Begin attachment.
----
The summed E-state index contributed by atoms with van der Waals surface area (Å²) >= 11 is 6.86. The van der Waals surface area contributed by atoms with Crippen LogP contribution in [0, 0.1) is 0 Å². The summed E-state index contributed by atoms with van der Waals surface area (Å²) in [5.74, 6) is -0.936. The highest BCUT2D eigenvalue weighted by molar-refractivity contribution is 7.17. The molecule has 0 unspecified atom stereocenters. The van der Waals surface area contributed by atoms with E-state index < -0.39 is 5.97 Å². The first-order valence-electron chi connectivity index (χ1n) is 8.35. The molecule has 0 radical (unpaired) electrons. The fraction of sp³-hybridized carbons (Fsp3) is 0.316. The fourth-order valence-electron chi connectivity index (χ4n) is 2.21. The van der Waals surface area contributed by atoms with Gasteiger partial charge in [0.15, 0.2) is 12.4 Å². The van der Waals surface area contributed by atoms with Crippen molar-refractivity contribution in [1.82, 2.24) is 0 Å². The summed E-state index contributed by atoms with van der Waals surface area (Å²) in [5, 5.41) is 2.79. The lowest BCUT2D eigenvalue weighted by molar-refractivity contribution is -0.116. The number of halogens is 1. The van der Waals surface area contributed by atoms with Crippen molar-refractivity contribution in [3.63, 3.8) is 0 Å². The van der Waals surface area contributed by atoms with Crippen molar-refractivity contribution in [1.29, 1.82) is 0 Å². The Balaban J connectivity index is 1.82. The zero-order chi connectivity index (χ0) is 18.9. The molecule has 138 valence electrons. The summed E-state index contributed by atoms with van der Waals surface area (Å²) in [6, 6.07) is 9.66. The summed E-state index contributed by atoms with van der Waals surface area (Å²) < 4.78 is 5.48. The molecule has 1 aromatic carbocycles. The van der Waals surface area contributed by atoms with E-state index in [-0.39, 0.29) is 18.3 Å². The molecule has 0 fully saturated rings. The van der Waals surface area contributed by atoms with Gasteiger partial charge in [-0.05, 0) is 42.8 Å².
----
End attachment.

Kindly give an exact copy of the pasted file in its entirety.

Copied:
The summed E-state index contributed by atoms with van der Waals surface area (Å²) >= 11 is 6.86. The van der Waals surface area contributed by atoms with Crippen LogP contribution in [0, 0.1) is 0 Å². The summed E-state index contributed by atoms with van der Waals surface area (Å²) in [5.74, 6) is -0.936. The highest BCUT2D eigenvalue weighted by molar-refractivity contribution is 7.17. The molecule has 0 unspecified atom stereocenters. The van der Waals surface area contributed by atoms with E-state index < -0.39 is 5.97 Å². The first-order valence-electron chi connectivity index (χ1n) is 8.35. The molecule has 0 radical (unpaired) electrons. The fraction of sp³-hybridized carbons (Fsp3) is 0.316. The fourth-order valence-electron chi connectivity index (χ4n) is 2.21. The van der Waals surface area contributed by atoms with Gasteiger partial charge in [0.15, 0.2) is 12.4 Å². The van der Waals surface area contributed by atoms with Crippen molar-refractivity contribution in [1.82, 2.24) is 0 Å². The summed E-state index contributed by atoms with van der Waals surface area (Å²) in [5, 5.41) is 2.79. The lowest BCUT2D eigenvalue weighted by molar-refractivity contribution is -0.116. The number of halogens is 1. The van der Waals surface area contributed by atoms with Crippen molar-refractivity contribution in [3.63, 3.8) is 0 Å². The van der Waals surface area contributed by atoms with Crippen molar-refractivity contribution in [1.29, 1.82) is 0 Å². The Balaban J connectivity index is 1.82. The zero-order chi connectivity index (χ0) is 18.9. The molecule has 138 valence electrons. The summed E-state index contributed by atoms with van der Waals surface area (Å²) in [6, 6.07) is 9.66. The summed E-state index contributed by atoms with van der Waals surface area (Å²) < 4.78 is 5.48. The molecule has 1 aromatic carbocycles. The van der Waals surface area contributed by atoms with E-state index in [-0.39, 0.29) is 18.3 Å². The molecule has 0 fully saturated rings. The van der Waals surface area contributed by atoms with Gasteiger partial charge in [-0.05, 0) is 42.8 Å².